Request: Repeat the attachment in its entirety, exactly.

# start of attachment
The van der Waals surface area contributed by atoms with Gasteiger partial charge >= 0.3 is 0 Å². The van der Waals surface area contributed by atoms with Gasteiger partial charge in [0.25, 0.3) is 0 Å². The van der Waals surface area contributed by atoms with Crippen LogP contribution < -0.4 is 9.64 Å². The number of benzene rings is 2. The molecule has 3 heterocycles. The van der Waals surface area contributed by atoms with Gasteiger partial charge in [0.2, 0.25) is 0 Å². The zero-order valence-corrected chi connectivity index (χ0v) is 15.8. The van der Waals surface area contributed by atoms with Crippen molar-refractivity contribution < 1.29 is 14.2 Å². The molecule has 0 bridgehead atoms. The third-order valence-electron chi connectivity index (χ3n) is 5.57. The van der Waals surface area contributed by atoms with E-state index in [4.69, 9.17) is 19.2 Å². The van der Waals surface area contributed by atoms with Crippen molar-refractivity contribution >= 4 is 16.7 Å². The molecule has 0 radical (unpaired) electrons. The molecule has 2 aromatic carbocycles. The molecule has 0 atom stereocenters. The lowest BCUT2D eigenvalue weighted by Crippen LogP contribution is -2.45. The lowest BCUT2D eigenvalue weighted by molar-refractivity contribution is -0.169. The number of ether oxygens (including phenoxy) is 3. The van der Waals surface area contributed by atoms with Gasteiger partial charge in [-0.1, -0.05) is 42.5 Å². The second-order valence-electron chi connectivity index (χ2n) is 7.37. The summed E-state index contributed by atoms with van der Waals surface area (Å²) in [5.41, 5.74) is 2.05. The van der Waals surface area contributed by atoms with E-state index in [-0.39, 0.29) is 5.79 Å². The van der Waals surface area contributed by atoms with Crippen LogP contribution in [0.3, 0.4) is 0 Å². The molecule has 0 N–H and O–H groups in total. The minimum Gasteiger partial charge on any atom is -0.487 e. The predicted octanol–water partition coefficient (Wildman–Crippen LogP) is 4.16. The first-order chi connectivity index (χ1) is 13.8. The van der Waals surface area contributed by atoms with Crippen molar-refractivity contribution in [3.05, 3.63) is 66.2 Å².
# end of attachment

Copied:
The van der Waals surface area contributed by atoms with Gasteiger partial charge >= 0.3 is 0 Å². The van der Waals surface area contributed by atoms with Gasteiger partial charge in [0.25, 0.3) is 0 Å². The van der Waals surface area contributed by atoms with Crippen LogP contribution < -0.4 is 9.64 Å². The number of benzene rings is 2. The molecule has 3 heterocycles. The van der Waals surface area contributed by atoms with Gasteiger partial charge in [0.2, 0.25) is 0 Å². The zero-order valence-corrected chi connectivity index (χ0v) is 15.8. The van der Waals surface area contributed by atoms with Crippen molar-refractivity contribution < 1.29 is 14.2 Å². The molecule has 0 bridgehead atoms. The third-order valence-electron chi connectivity index (χ3n) is 5.57. The van der Waals surface area contributed by atoms with E-state index in [4.69, 9.17) is 19.2 Å². The van der Waals surface area contributed by atoms with Crippen molar-refractivity contribution >= 4 is 16.7 Å². The molecule has 0 radical (unpaired) electrons. The molecule has 2 aromatic carbocycles. The molecule has 0 atom stereocenters. The lowest BCUT2D eigenvalue weighted by Crippen LogP contribution is -2.45. The lowest BCUT2D eigenvalue weighted by molar-refractivity contribution is -0.169. The number of ether oxygens (including phenoxy) is 3. The van der Waals surface area contributed by atoms with Gasteiger partial charge in [-0.1, -0.05) is 42.5 Å². The second-order valence-electron chi connectivity index (χ2n) is 7.37. The summed E-state index contributed by atoms with van der Waals surface area (Å²) in [5.41, 5.74) is 2.05. The van der Waals surface area contributed by atoms with E-state index in [-0.39, 0.29) is 5.79 Å². The van der Waals surface area contributed by atoms with Crippen LogP contribution in [0.3, 0.4) is 0 Å². The molecule has 0 N–H and O–H groups in total. The minimum Gasteiger partial charge on any atom is -0.487 e. The predicted octanol–water partition coefficient (Wildman–Crippen LogP) is 4.16. The first-order chi connectivity index (χ1) is 13.8. The van der Waals surface area contributed by atoms with Crippen molar-refractivity contribution in [3.05, 3.63) is 66.2 Å².